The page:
Voting Like I Parent

I abruptly stopped sleeping last night at three a.m. and stayed awake for over two hours, until Max’s phone alarm signaled what I already knew—5:30, time to get up. Only then was I able to doze lightly, which I did for an hour, the comforting sounds of my boys starting their day drifted in with the smell of the coffee Hugo had brewed.

Until I was in my late 20s, I slept deeply through the night, every night. My days in college and graduate school at Ohio State University were long–each day I walked miles to and around campus and worked most nights. I had a boyfriend who marveled, was jealous even, at how easily I dropped into solid sleep for eight to ten hours.

This ended, irrevocably it seems, when at 28 I gave birth to my first child. Not only did I wake to nurse him, I roused if he coughed, cried or just wiggled. Before he moved into his own room, I had another baby and then another. All four of my boys moved into their own rooms long ago and baby Lyra has slept through the night since birth (she’s a jackpot of a baby). Yet I often find myself awake at night, most commonly at three o’clock or, as I call it, my Fretting Hour. I fret about issues both personal and global, mostly stuff I have little or no control over and that seem all the more important because in the middle of the night my rational mind can be hard to locate.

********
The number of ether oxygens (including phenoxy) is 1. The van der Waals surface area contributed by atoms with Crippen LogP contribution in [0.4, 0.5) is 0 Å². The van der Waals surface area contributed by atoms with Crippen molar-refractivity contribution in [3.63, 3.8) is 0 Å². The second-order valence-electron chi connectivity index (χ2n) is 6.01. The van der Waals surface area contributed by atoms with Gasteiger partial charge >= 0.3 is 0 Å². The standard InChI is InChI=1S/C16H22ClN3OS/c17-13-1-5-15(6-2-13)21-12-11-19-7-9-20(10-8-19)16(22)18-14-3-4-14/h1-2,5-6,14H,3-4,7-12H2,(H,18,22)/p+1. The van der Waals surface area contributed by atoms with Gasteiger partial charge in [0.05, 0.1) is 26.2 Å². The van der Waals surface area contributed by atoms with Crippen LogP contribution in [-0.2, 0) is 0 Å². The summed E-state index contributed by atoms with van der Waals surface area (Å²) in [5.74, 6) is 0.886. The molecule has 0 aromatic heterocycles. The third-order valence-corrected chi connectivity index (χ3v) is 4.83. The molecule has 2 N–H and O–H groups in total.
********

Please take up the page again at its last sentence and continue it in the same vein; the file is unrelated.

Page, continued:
However, since mid-August when Lyra was born, I have had little trouble sleeping through the night. I’ve been physically whooped due to the birth, the many visits to doctors’ offices and Akron Children’s Hospital. And then there are the other four children who still need attention, food, driven to school. It’s all good.